Bulfinch’s Mythology is a highly successful popularization of Greek mythology for English-speaking readers.
Carl J. Richard comments that it was “one of the most popular books ever published in the United States and the standard work on classical mythology for nearly a century”. The book is a prose recounting of myth and stories from Greek and Roman mythology.
Thomas Bulfinch intersperses the stories with his own commentary, and with quotations from writings by his contemporaries that refer to the story under discussion. This combination of classical elements and modern literature was novel for his time. Bulfinch expressly intended his work for the general reader. In the preface he states: “Our work is not for the learned, nor for the theologian, nor for the philosopher, but for the reader of English literature, of either sex, who wishes to comprehend the allusions so frequently made by public speakers, lecturers, essayists, and poets, and those which occur in polite conversation”.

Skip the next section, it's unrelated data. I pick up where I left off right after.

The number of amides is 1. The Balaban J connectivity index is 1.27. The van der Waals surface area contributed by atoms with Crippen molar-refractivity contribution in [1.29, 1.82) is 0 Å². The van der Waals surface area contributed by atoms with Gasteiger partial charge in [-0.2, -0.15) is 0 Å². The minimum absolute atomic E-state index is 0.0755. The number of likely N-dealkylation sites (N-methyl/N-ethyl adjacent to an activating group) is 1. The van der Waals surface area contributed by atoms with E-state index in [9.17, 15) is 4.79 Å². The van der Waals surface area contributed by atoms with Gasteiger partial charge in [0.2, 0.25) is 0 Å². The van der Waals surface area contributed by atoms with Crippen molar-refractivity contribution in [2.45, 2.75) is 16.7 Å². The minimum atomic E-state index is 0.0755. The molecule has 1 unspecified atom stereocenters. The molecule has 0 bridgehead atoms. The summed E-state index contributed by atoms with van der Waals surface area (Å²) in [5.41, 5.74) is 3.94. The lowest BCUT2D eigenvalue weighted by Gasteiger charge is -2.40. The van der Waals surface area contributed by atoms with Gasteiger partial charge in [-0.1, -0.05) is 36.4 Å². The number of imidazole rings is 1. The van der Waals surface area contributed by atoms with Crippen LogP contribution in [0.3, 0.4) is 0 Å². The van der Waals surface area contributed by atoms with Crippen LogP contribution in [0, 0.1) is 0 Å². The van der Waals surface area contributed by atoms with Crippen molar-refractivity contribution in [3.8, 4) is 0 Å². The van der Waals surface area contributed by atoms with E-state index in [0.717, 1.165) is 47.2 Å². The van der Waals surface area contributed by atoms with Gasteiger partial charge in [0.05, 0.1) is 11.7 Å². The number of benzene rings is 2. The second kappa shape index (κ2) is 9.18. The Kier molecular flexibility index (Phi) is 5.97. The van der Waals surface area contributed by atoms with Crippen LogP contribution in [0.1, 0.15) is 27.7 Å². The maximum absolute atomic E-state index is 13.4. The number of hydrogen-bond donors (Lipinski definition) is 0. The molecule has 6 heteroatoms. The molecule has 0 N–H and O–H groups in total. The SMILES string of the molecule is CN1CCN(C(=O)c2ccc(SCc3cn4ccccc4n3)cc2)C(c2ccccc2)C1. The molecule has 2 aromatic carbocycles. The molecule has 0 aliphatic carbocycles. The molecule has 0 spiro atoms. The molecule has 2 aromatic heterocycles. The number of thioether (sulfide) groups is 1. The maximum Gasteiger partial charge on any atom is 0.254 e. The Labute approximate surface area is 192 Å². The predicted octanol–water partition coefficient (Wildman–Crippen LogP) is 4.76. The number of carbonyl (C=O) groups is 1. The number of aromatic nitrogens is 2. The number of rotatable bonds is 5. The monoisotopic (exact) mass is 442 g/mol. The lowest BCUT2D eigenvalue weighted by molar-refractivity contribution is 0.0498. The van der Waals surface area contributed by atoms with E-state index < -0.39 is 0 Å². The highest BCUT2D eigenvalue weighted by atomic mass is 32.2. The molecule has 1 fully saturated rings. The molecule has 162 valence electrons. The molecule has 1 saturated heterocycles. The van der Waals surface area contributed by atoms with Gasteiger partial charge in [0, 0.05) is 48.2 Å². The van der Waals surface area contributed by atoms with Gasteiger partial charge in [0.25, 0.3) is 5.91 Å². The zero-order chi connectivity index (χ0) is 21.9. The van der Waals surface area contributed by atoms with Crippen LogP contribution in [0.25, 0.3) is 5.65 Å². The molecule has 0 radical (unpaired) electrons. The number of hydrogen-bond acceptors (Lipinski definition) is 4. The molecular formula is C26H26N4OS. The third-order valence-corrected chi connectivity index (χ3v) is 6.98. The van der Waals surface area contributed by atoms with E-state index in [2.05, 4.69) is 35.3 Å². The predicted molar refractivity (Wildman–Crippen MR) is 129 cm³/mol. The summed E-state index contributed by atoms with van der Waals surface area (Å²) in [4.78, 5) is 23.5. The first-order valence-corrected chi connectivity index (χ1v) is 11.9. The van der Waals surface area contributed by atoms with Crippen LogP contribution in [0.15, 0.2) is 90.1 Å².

Although these stories gathered and retold by Thomas Bulfinch, a respected 19th century scholar, were created and first recorded many years ago, they still speak to the contemporary reader. The myths created by the ancient Greek and Romans reflect man’s enduring emotions: jealousy and hatred, compassion and devotion. And they deal with the challenges that still confront man – the search of truth, for a deeper understanding of the natural world and of man’s own nature.